Dagen Newspaper, Sweden, May 2010

Refusing their Claims

Refusing their Claims

This was written for Dagen October 2009

We have become used to news of the global financial crisis, but now in the UK we find we have a local crisis also.  It is one not of scarcity but over-abundance, and affects our politicians. The country has been shocked to discover the very large sums of money claimed as expenses by Members of Parliament. The claims have arisen because of the need of MPs for two homes – one in London where parliament meets, and the other in the constituency they represent. Costs of upkeep of these homes are shared by the Exchequer. However, a few of the claims have assumed enormous proportions, and the details are bizarre. Taxpayers have been footing the bill for swimming pool filters, the cleaning of a moat around a country house, servants to look after empty properties, and payments on non-existent mortgages. Names of politicians from all political parties have hit the headlines this week. It is also sobering that the issues have been made public, not by any official report into parliamentary expenses, but through the investigations of one of our national newspapers.

As fresh revelations emerge every day, they are accompanied by calls for the offending politicians to return the money.  And the calls have been heeded. By the middle of last week twenty MPs had agreed to pay back £100,000 claimed inappropriately. As the Parties reflect on all this, there has been a renewed call for a similar exposure to be made of practices in the European Parliament.  Here, however, the note is rather more sinister with little willingness for the figures to be made known. Auditors’ reports seem to have been kept secret, yet we read allegations of some £100 million claimed on top of MEP salaries.

All this has raised two key issues. The first is the relationship between legality and morality. In the UK, none of our politicians has been charged with unlawful activity. There is no suggestion that they were engaged in corruption or fraud. It is simply that there are loopholes in the system which enabled it to be exploited to the financial advantage of those involved. But the electorate is not at all reassured by this explanation.  Just because something is lawful does not mean that it is moral. The point is a contemporary echo of Christ’s argument in the Gospels. He pointed out that  the legality of the ‘Corban’ practices did not make them right. To claim privileges for oneself by depriving the elderly was, however lawful, a denial of true morality. And, two millennia later, we still are conscious of the yawning gap between what the law might allow and what the conscience should forbid.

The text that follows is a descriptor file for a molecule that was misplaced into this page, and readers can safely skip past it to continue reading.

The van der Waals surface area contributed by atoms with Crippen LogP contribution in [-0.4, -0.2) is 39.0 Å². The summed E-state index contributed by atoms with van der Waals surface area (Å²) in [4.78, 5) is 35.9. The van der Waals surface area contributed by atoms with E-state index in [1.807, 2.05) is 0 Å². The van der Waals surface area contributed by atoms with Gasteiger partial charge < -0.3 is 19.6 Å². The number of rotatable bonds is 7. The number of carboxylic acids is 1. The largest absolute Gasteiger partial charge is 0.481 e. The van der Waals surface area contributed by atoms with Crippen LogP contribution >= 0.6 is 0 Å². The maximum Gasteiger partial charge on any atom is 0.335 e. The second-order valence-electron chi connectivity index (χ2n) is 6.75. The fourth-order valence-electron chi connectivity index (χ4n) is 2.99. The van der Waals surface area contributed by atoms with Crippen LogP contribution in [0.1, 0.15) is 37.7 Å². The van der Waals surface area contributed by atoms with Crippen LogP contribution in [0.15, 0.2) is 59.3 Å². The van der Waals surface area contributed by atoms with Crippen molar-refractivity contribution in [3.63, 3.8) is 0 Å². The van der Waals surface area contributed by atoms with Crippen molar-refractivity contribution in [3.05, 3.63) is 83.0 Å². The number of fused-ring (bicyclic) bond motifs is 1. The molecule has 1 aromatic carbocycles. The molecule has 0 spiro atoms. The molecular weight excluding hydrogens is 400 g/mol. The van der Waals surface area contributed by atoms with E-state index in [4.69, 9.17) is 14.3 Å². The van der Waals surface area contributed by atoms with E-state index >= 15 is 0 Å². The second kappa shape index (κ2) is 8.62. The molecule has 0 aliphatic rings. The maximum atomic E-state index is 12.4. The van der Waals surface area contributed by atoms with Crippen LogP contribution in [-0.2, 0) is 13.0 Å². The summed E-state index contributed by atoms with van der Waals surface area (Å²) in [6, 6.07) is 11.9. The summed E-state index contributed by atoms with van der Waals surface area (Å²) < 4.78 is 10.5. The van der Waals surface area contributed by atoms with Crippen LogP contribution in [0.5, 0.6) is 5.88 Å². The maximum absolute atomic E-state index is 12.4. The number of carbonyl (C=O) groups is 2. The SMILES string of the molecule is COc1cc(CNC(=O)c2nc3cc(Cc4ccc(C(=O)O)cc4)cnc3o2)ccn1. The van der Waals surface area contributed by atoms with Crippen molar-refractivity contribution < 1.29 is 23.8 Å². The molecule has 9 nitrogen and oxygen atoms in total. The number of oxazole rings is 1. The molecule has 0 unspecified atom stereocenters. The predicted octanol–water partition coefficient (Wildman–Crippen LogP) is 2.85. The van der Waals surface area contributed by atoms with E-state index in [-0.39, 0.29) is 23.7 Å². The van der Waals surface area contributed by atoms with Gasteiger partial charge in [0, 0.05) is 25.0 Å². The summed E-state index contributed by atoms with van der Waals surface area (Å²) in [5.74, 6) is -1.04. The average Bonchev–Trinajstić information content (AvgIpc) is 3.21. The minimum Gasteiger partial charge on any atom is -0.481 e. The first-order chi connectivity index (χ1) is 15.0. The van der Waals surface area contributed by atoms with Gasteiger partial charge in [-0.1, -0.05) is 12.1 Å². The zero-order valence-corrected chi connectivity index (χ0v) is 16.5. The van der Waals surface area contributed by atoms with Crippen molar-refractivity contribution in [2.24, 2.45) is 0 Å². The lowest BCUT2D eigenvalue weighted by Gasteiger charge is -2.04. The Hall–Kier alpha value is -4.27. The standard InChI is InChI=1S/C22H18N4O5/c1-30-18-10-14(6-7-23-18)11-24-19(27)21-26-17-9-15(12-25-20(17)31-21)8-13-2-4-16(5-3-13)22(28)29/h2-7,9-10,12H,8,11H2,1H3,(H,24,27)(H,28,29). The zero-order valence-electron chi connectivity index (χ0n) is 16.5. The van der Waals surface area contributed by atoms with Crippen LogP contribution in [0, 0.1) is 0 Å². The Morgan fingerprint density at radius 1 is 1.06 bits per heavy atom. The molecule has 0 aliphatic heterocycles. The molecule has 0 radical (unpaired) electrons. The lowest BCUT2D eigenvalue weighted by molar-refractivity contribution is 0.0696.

The second issue is about the nature of public office. It is fascinating that many of those exposed this week as self-interested and complacent are the same people who went into politics to make the country a better place. As we recall their early, passionate speeches we wonder what happened to bring about such a change. How does high motivation with regard to political office turn into compromised practice with regard to the public purse?

The answer may be something to do with a loss of humility. The Christian faith, which has bequeathed much to the politics of Europe, ought to remind us that leadership is fundamentally about service and neighbour love. Politicians are elected to be servants of the people and their calling is to seek the common good. Certainly we need good laws to define a just society and protect the vulnerable. But we also need a humble view of public office which discards privilege and affirms the vocation to serve others. Only when these come together can we safeguard morality and discourage those who exploit the system to serve themselves.

Dagen October 2009


BBC Today Programme is Half A Century Old

BBC Today Programme is Half A Century Old

This was written for Dagen in October 2007